• "Hardened targets built underground and deeply buried facilities are the most difficult to destroy and will influence the required number and characteristics of nuclear weapons…"
  • "Examples of hardened and buried targets include missile silos, launch control centers, concrete aircraft shelters, deeply buried command posts, tunnels for missile storage and assembly, storage bunkers, and underground facilities for weapons research and production…"
  • "For example, although conventional weapons could be used to attack the entrances, exits, or 'umbilicals' – electrical power, air supply, and communications links – of a deeply buried facility, one or more nuclear weapons might be required to destroy the facility itself…"
  • "To ensure that enemy facilities or forces are knocked out and cannot be reconstituted, attacks with nuclear weapons may be necessary. Indeed, in the future the United States may need to field simple, low-yield, precision-guided nuclear weapons for possible use against select hardened targets such as underground biological weapons facilities."

In summary, the doctrines proclaimed by the administration envision preemptive nuclear attacks on enemy facilities suspected of harboring WMD and other "assets most valued" by the enemy.

Tactical Nuclear Weapons Deployment

It is generally believed that the U.S. has tactical nuclear weapons deployed only in Western Europe, remnants of the Cold War. According to Hans Kristensen of the Nuclear Information Project:

"The 480 bombs deployed in Europe represent more than 80 percent of all the active B61 tactical bombs in the U.S. stockpile. No other U.S. nuclear weapons are forward-deployed (other than warheads on ballistic missile submarines)." [.pdf]

According to Kristensen, the Nuclear Weapons Deployment Authorization Presidential Directive (NSPD 35) merely "authorizes the military to continue deployment of tactical nuclear weapons in Europe." However, Kristensen himself states that the new Doctrine for Joint Nuclear Operations calls "for maintaining an aggressive nuclear posture with weapons on high alert to strike adversaries armed with weapons of mass destruction (WMD), preemptively if necessary."

The reasons listed above make it essentially certain that NSPD 35 authorizes deployment of tactical nuclear weapons in the Persian Gulf, and it is likely that such deployment has already occurred and that the weapons are there for the specific purpose of targeting Iran. The U.S. had tactical nuclear weapons deployed in South Korea for many years to defend against a massive conventional North Korean attack. It is easy to argue that an invasion of southern Iraq by a 9-million strong Iranian Basij militia reacting to Israel's bombing of Iran's nuclear facilities cannot be stopped without nuclear weapons.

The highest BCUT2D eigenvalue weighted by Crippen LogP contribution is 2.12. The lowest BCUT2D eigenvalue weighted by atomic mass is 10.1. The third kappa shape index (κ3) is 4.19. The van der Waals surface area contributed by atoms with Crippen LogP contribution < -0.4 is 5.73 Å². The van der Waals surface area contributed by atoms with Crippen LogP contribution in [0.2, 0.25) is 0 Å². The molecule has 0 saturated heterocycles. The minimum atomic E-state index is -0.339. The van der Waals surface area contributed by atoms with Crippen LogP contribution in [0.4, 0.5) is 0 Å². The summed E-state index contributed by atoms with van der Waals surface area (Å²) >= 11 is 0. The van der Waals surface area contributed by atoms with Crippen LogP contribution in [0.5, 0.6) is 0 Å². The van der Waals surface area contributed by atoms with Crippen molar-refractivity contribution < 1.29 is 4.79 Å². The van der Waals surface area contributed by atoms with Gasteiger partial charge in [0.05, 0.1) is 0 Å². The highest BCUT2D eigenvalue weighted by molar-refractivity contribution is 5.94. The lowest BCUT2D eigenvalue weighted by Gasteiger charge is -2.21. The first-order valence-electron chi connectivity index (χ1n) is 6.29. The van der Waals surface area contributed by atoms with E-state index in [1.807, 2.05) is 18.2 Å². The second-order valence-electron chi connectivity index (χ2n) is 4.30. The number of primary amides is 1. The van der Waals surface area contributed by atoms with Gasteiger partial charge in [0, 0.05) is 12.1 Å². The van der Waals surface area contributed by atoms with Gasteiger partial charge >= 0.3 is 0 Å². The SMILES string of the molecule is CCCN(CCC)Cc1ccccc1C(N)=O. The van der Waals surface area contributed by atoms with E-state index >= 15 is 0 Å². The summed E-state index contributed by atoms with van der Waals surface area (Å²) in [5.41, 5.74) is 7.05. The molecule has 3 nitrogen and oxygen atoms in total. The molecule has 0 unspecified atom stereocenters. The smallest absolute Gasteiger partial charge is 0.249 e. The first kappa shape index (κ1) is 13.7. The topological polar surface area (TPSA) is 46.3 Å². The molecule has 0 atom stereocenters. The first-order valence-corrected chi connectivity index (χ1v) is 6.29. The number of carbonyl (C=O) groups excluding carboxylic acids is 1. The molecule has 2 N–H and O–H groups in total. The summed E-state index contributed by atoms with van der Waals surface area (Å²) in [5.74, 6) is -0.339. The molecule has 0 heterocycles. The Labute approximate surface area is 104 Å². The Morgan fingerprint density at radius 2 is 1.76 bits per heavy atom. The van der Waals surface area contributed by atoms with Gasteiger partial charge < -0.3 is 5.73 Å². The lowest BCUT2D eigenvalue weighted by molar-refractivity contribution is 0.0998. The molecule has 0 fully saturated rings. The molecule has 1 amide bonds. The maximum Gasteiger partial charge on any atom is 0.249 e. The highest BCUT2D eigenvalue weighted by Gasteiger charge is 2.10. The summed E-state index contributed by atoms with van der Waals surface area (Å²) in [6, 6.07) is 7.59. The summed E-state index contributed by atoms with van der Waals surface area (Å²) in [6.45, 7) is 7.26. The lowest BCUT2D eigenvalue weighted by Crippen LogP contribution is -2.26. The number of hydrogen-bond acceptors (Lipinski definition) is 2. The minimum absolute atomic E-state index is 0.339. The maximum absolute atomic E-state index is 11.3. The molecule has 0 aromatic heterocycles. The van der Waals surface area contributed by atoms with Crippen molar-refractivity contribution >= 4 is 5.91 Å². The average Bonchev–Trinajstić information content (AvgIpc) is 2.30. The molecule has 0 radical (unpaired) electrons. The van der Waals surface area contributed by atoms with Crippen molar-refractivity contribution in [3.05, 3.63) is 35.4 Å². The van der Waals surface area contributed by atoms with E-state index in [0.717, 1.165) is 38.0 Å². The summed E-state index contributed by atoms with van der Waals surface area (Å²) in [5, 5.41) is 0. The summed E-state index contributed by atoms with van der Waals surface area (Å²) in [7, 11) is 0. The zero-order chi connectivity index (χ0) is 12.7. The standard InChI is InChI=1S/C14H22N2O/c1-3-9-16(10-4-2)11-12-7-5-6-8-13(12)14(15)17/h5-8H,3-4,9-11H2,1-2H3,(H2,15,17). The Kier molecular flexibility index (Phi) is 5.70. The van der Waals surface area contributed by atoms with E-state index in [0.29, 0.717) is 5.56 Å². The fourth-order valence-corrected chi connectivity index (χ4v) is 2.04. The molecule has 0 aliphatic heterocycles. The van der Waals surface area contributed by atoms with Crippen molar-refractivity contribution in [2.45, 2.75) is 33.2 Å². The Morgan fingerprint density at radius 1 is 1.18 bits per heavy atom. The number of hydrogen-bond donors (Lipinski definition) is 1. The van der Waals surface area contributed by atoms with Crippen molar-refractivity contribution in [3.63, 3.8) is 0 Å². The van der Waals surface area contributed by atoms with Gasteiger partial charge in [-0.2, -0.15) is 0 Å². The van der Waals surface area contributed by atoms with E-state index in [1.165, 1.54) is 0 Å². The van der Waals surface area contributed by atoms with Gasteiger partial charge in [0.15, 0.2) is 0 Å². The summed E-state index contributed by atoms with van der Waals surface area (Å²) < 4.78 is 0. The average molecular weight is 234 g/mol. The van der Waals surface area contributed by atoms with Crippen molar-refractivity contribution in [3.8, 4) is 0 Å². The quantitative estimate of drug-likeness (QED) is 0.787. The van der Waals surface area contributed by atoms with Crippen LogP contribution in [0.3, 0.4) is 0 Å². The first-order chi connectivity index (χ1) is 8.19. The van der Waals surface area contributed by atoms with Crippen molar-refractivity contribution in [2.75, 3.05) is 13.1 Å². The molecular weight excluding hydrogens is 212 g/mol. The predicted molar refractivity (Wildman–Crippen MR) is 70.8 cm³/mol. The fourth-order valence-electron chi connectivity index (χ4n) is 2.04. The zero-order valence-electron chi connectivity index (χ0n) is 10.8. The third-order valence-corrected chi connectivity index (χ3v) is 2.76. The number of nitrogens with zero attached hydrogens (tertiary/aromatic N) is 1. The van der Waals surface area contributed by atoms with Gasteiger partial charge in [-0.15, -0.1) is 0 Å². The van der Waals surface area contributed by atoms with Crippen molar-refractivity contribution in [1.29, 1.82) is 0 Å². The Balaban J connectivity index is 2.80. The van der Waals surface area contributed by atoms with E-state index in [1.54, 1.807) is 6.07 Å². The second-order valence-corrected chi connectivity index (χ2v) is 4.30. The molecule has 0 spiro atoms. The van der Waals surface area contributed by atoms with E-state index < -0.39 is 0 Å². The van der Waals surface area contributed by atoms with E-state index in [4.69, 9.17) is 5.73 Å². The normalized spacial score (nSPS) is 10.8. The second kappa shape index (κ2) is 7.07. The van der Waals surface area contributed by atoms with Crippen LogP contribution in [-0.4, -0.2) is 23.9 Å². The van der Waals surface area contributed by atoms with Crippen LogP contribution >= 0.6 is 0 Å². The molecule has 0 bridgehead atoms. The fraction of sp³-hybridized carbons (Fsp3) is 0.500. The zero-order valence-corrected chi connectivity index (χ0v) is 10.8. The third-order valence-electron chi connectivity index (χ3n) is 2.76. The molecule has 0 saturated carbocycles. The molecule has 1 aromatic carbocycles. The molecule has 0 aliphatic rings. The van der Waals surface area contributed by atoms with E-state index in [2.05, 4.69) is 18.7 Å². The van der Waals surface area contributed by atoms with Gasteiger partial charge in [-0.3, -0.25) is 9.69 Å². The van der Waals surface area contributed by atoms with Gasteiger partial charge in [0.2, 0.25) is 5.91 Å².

The following statements in the Doctrine for Joint Nuclear Operations [.pdf] suggest that tactical nuclear weapons have been already deployed and are ready to be used, given that "all options are on the table" with respect to Iran and that many of Iran's facilities are underground:

  • "Integrating conventional and nuclear attacks will ensure the most efficient use of force and provide U.S. leaders with a broader range of strike options to address immediate contingencies. Integration of conventional and nuclear forces is therefore crucial to the success of any comprehensive strategy. This integration will ensure optimal targeting, minimal collateral damage, and reduce the probability of escalation."
  • "Combatant commanders may consider the following target selection factors to determine how to defeat individual targets. … 1. Time sensitivity. 2. Hardness (ability to withstand conventional strikes). 3. Size of target. 4. Surrounding geology and depth (for underground targets). 5. Required level of damage."
  • "Nuclear weapons and associated systems may be deployed into theaters, but combatant commanders have no authority to employ them until that authority is specifically granted by the president."
  • "Deployed nuclear-strike capabilities include … theater-based, nuclear-capable dual-role aircraft."